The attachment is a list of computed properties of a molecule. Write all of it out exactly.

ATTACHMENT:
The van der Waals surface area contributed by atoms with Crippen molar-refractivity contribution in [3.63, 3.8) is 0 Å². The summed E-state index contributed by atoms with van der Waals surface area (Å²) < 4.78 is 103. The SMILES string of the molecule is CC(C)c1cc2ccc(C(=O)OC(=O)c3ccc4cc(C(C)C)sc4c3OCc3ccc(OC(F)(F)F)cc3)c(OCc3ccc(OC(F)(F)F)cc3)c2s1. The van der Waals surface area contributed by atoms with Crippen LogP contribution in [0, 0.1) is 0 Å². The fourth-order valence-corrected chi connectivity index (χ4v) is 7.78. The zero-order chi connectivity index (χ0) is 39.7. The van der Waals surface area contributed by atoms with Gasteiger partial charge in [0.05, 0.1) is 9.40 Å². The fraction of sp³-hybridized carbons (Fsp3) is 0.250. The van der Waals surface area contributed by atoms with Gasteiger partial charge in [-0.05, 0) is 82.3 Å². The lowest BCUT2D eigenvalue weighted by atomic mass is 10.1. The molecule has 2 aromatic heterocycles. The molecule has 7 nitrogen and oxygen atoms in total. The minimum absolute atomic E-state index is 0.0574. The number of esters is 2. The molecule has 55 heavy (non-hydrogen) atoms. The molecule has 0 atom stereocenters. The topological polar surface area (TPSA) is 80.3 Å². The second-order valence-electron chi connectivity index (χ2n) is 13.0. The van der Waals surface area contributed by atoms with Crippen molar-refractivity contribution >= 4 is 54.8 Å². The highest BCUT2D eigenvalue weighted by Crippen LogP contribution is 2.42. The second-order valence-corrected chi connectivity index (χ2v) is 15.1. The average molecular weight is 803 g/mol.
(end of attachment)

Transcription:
The van der Waals surface area contributed by atoms with Crippen molar-refractivity contribution in [3.63, 3.8) is 0 Å². The summed E-state index contributed by atoms with van der Waals surface area (Å²) < 4.78 is 103. The SMILES string of the molecule is CC(C)c1cc2ccc(C(=O)OC(=O)c3ccc4cc(C(C)C)sc4c3OCc3ccc(OC(F)(F)F)cc3)c(OCc3ccc(OC(F)(F)F)cc3)c2s1. The van der Waals surface area contributed by atoms with Crippen LogP contribution in [0, 0.1) is 0 Å². The fourth-order valence-corrected chi connectivity index (χ4v) is 7.78. The zero-order chi connectivity index (χ0) is 39.7. The van der Waals surface area contributed by atoms with Gasteiger partial charge in [0.05, 0.1) is 9.40 Å². The fraction of sp³-hybridized carbons (Fsp3) is 0.250. The van der Waals surface area contributed by atoms with Gasteiger partial charge in [-0.05, 0) is 82.3 Å². The lowest BCUT2D eigenvalue weighted by atomic mass is 10.1. The molecule has 2 aromatic heterocycles. The molecule has 7 nitrogen and oxygen atoms in total. The minimum absolute atomic E-state index is 0.0574. The number of esters is 2. The molecule has 55 heavy (non-hydrogen) atoms. The molecule has 0 atom stereocenters. The topological polar surface area (TPSA) is 80.3 Å². The second-order valence-electron chi connectivity index (χ2n) is 13.0. The van der Waals surface area contributed by atoms with Crippen molar-refractivity contribution >= 4 is 54.8 Å². The highest BCUT2D eigenvalue weighted by Crippen LogP contribution is 2.42. The second-order valence-corrected chi connectivity index (χ2v) is 15.1. The average molecular weight is 803 g/mol.